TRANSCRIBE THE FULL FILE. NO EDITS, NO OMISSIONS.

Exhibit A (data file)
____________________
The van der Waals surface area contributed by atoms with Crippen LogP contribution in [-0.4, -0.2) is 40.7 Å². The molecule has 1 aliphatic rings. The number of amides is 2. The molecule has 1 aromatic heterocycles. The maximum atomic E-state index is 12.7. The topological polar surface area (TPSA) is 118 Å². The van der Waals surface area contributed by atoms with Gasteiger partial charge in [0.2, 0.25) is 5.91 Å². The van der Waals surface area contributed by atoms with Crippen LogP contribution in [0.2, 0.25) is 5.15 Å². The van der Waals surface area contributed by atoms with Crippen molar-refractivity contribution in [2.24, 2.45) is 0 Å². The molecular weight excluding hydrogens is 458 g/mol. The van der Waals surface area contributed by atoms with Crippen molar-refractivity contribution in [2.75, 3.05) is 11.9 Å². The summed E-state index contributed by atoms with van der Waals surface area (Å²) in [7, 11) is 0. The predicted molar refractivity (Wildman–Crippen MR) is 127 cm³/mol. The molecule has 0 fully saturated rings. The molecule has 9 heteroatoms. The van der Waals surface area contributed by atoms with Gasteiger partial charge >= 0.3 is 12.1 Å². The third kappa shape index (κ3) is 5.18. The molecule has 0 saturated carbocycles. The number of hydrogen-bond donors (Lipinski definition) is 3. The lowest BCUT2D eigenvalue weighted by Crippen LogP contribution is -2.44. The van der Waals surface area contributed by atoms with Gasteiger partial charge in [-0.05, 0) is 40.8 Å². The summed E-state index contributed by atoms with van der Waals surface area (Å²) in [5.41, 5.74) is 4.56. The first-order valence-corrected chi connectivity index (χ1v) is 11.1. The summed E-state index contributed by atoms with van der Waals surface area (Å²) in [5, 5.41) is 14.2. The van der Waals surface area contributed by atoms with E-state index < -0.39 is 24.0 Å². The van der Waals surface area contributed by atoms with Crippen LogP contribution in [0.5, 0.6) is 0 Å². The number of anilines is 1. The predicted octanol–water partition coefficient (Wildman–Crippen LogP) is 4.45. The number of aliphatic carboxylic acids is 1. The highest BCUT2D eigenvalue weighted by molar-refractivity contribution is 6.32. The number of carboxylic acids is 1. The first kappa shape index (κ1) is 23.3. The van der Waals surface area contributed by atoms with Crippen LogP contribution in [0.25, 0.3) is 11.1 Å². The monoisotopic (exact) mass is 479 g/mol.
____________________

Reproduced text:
The van der Waals surface area contributed by atoms with Crippen LogP contribution in [-0.4, -0.2) is 40.7 Å². The molecule has 1 aliphatic rings. The number of amides is 2. The molecule has 1 aromatic heterocycles. The maximum atomic E-state index is 12.7. The topological polar surface area (TPSA) is 118 Å². The van der Waals surface area contributed by atoms with Gasteiger partial charge in [0.2, 0.25) is 5.91 Å². The van der Waals surface area contributed by atoms with Crippen LogP contribution in [0.2, 0.25) is 5.15 Å². The van der Waals surface area contributed by atoms with Crippen molar-refractivity contribution in [2.24, 2.45) is 0 Å². The molecular weight excluding hydrogens is 458 g/mol. The van der Waals surface area contributed by atoms with Crippen molar-refractivity contribution in [2.75, 3.05) is 11.9 Å². The summed E-state index contributed by atoms with van der Waals surface area (Å²) in [7, 11) is 0. The predicted molar refractivity (Wildman–Crippen MR) is 127 cm³/mol. The molecule has 0 fully saturated rings. The molecule has 9 heteroatoms. The van der Waals surface area contributed by atoms with Gasteiger partial charge >= 0.3 is 12.1 Å². The third kappa shape index (κ3) is 5.18. The molecule has 0 saturated carbocycles. The number of hydrogen-bond donors (Lipinski definition) is 3. The lowest BCUT2D eigenvalue weighted by Crippen LogP contribution is -2.44. The van der Waals surface area contributed by atoms with Gasteiger partial charge in [-0.05, 0) is 40.8 Å². The summed E-state index contributed by atoms with van der Waals surface area (Å²) in [5.41, 5.74) is 4.56. The first-order valence-corrected chi connectivity index (χ1v) is 11.1. The summed E-state index contributed by atoms with van der Waals surface area (Å²) in [5, 5.41) is 14.2. The van der Waals surface area contributed by atoms with E-state index < -0.39 is 24.0 Å². The van der Waals surface area contributed by atoms with Crippen LogP contribution in [0.5, 0.6) is 0 Å². The number of anilines is 1. The predicted octanol–water partition coefficient (Wildman–Crippen LogP) is 4.45. The number of aliphatic carboxylic acids is 1. The highest BCUT2D eigenvalue weighted by molar-refractivity contribution is 6.32. The number of carboxylic acids is 1. The first kappa shape index (κ1) is 23.3. The van der Waals surface area contributed by atoms with Crippen LogP contribution in [0.25, 0.3) is 11.1 Å². The monoisotopic (exact) mass is 479 g/mol.